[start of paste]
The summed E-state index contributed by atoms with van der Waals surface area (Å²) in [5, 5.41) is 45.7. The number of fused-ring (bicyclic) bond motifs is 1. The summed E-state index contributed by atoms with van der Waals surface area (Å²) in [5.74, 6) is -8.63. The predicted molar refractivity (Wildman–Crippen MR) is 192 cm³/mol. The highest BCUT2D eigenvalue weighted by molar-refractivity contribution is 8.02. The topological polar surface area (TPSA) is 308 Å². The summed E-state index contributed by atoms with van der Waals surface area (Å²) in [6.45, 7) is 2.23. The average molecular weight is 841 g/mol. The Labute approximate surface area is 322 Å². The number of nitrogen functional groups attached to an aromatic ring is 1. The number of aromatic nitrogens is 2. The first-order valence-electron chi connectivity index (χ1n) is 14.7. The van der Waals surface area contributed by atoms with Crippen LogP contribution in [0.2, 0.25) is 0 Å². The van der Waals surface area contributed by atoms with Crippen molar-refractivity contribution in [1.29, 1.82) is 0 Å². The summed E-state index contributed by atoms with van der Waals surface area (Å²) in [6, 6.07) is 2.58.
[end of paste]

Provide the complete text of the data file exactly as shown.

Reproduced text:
The summed E-state index contributed by atoms with van der Waals surface area (Å²) in [5, 5.41) is 45.7. The number of fused-ring (bicyclic) bond motifs is 1. The summed E-state index contributed by atoms with van der Waals surface area (Å²) in [5.74, 6) is -8.63. The predicted molar refractivity (Wildman–Crippen MR) is 192 cm³/mol. The highest BCUT2D eigenvalue weighted by molar-refractivity contribution is 8.02. The topological polar surface area (TPSA) is 308 Å². The summed E-state index contributed by atoms with van der Waals surface area (Å²) in [6.45, 7) is 2.23. The average molecular weight is 841 g/mol. The Labute approximate surface area is 322 Å². The number of nitrogen functional groups attached to an aromatic ring is 1. The number of aromatic nitrogens is 2. The first-order valence-electron chi connectivity index (χ1n) is 14.7. The van der Waals surface area contributed by atoms with Crippen LogP contribution in [0.2, 0.25) is 0 Å². The van der Waals surface area contributed by atoms with Crippen molar-refractivity contribution in [1.29, 1.82) is 0 Å². The summed E-state index contributed by atoms with van der Waals surface area (Å²) in [6, 6.07) is 2.58.